Recently I posted a picture to Instagram of a post-it I placed on my mirror a few months ago, with a phrase I’ve lived by for years. It reads,
“Do the things you don’t want to do, to do the things you do want to do”. I’ll go into what that means to me, but in the comments section I’d love to hear your thoughts on this phrase, how it relates to you (or doesn’t)!
I plan out my week on Sundays. My workouts are scheduled further in advance than that, but when and how I will fit them in gets fine-tuned on Sunday night. I also write down tasks I’d like to complete for the week, and prioritize them based on importance or necessity. Writing this blog is important to me. Getting an oil change is necessary, and so on. Going too far into what these tasks look like will either bore you or convince you I’m crazy. Just for fun I’ll pull one out from this week that’s at the bottom of the list: “Research Succulents”. I want plants and I have a tendency to kill them, so if I want some greenery in my home I’m going to have to learn a few things. If you are thinking “its really hard to kill a cactus”, well, I already have. My talents take many forms.
I started the above method at the beginning of 2017, and at first I sucked at it. I could get a few things done, but I’d often blow off items on my checklist to do something else (or worse, nothing at all). Mostly, though I was still busy, I was not productive, and I would get really frustrated with myself when a week ended and I knew I could have gotten more done. I stuck with my plan though, and I kept making the lists, and found that as weeks went by I could more easily focus, and focus for longer, on doing what I had already pin-pointed as important. I have a journal that I bought, and it guides and helps me keep track. You can find it here.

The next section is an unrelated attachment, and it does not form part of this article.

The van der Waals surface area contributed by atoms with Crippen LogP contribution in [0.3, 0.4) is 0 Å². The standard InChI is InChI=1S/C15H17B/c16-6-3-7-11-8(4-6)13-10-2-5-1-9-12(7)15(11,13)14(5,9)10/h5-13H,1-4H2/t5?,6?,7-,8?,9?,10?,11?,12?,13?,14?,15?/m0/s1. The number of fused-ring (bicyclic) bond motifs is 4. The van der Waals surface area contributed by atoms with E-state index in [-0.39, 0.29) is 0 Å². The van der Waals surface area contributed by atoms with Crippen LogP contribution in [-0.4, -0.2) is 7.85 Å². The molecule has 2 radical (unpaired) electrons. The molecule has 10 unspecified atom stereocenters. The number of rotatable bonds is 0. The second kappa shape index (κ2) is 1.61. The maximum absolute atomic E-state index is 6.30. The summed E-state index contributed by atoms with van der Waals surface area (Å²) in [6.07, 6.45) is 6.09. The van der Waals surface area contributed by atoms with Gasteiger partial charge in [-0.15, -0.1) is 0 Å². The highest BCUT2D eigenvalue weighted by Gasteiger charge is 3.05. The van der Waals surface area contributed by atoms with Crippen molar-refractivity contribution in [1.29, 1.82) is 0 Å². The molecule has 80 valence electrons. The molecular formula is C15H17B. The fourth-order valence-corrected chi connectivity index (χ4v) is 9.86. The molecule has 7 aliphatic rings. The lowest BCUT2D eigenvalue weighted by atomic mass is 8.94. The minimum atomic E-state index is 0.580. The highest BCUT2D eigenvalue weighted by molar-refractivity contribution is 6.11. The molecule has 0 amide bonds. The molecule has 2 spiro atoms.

Yesterday I struggled to start my 8 mile run. I wavered back and forth. The plan had been to run to a local run club (2.8), do mileage with them (3), and finish off the mileage on the way home, walking the difference once I reached the 8 mile mark. At 3pm I was sure I was going. By 4pm I was fading and ready to cave. I took a quick 25 minute nap, just dozing, while my thoughts nagged at me. It wasn’t even the distance that really bothered me, it was the time. For no particular reason I was in a cranky mood with negative running rampant, and I didn’t want to be alone with just my brain for that long! In the end I realized I wasn’t going to change my attitude by skipping the run, so I just did the damn thing.
“How will I feel if I go to bed and I didn’t work on (insert task) today”? This question catches all the excuses that my motivational post-it doesn’t. I can procrastinate, and put most things off till tomorrow, without dire results. When I know I let opportunities or time windows go by, I get anxious. At some point, I got sick of feeling that way, and though my way of living now is pretty intense, I go to bed every night feeling confident in the direction that I’m heading.
IN OTHER NEWS:
I ran a last minute trail 5k that was part of the San Felipe Shootout with Trail Racing over Texas this past weekend. I signed up for it at 8pm the night before the race. It was a good move. The 5k was part of a larger event, the “Shootout”, which consisted of a 5k, followed by a 10k and a ½ marathon. Many talented runners showed up, and I had to work harder to keep up. I went out too fast, but was glad I did- I saw the 10k go out, and realized that if I had held back I would have gotten caught in a cluster-fJck in the first couple hundred meters! My pace in the second and third mile suffered because of the fast first – times were: 7:39/8:18/8:09. Not bad for me on trail, it was definitely the fastest I’ve run off road up till now, but I still need to work on getting my mile times both closer together and faster within a race.